A good example of this in the Queens exhibition is the painting by Kehinde Wiley of a young black man dressed in shirt and baseball hat emblazoned with Mets colors and logo. Every piece of clothing and every accessory like cell phone, etc. is carefully selected as is his pose, everything has a meaning -- the handsome face is not central, what counts is the perfect incarnation of a hip hop street culture. The Mets uniform becomes a uniform of subculture. The background is golden with abstract arabic patterns. The figure in the painting is isolated in lusciousness and glitter as an icon of a gangster rapper. The artist definitely had in mind religious representations of Byzantine icons. He uses esthetic seductivity and a sense of danger; that mix which sold millions of gangster rap albums. Here the artist who is black and male deals with the tradition of representation of a black male. The interesting thing about the painting is that he is serving it the same way as a record label is one of their rap stars, bringing the listener or the viewer into a forbidden world. How much is this strategy to bring in larger meaning of racial politics or as a pop product selling nicely esthetically packaged commodity. In this ambiguity lies the seductivity of this painting. I was never a fan of William Wegman but I did love his dog in the Mets uniform, because of the beautiful luscious colors of orange and green on the photographic paper. In the Bronx show I liked the classically conceptual, elegant sculpture of Devon Dinkeou, that in its nature and simplicity is totally set apart from the rest of the show. There is a hole cut into the sheet rock in the main gallery. From behind the wall there's a baseball (literally and semantically the most important object that if it doesn't have a signature of a baseball star is totally forgotten and taken for granted) put in to the hole that is smaller than the ball itself. When you walk around the gallery you are suddenly surprised by this white curve inside the wall that is suspended in space.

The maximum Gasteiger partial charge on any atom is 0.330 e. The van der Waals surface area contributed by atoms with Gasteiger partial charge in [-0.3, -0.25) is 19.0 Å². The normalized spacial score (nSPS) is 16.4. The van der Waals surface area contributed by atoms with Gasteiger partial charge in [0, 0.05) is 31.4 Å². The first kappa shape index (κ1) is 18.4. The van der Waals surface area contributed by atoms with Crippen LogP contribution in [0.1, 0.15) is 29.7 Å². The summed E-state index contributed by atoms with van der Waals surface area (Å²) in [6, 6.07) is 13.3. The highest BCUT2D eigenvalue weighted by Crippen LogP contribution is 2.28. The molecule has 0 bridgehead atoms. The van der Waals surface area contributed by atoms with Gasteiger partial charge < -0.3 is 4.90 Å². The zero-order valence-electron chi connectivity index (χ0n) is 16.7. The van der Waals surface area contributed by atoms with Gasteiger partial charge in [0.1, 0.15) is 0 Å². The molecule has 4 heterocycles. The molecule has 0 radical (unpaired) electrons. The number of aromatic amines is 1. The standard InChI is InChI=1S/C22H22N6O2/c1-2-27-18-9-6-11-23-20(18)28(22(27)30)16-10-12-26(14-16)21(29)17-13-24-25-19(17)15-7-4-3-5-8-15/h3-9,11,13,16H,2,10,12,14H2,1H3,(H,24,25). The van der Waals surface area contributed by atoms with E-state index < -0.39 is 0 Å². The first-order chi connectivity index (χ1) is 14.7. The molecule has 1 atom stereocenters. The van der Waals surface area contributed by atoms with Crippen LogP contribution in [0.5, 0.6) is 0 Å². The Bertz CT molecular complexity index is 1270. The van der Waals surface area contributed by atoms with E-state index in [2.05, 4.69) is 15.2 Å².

Also in the Bronx show there is a monumental drawing by Robert Longo who in his 80s signature drawing style excellently represents the sudden burst of energy and action on the playing field that is in the heart of baseball game. The figure of the Yankee player frozen in action is robust. It's an illustration done in a masterly fashion.




 Seibu Dome Georgy Corcia


Back in Queens there is an impressive monumental photograph by George Corcia in the section of the show dedicated to stadium imagery. His work adds a whole new important dimension to the show, that of globalization and American culture that is producing universal visual imagery. The image is of the Seibu dome in Japan. The artist followed Mets into their first exhibition game in Japan, featuring Yankees future star Hideki (Godzilla) Matsui. In the middle of a concrete playing field there's a large electronic scoreboard with a video image of a player in the middle of action. This could be anywhere in the United States, except for the fact that the text on the board is in Japanese, and if you look more carefully behind the concrete opening outside the stadium you can see beautiful spring blossoming of cherry trees -- what could be more Japanese? The stadium itself has a clean grandeur of international modernism style -- metal, concrete and the playing field with a beautiful and luscious deep green. The spectators and players in their scale seem anonymous, but if you look carefully you can notice all these little details revealing pleasure in the game and the beautiful day that is being enjoyed by these Japanese baseball fans. At first glance this work would bring in mind Andreas Gursky, but it is different in terms of approach to the medium, in that it is less obsessed with cold technical perfection rendering it a more humane and warm work of art. In this article I mentioned only few works of interest, but there is much more to see; so hop on the train, bring a friend and be part of this unique New York "Subway Series."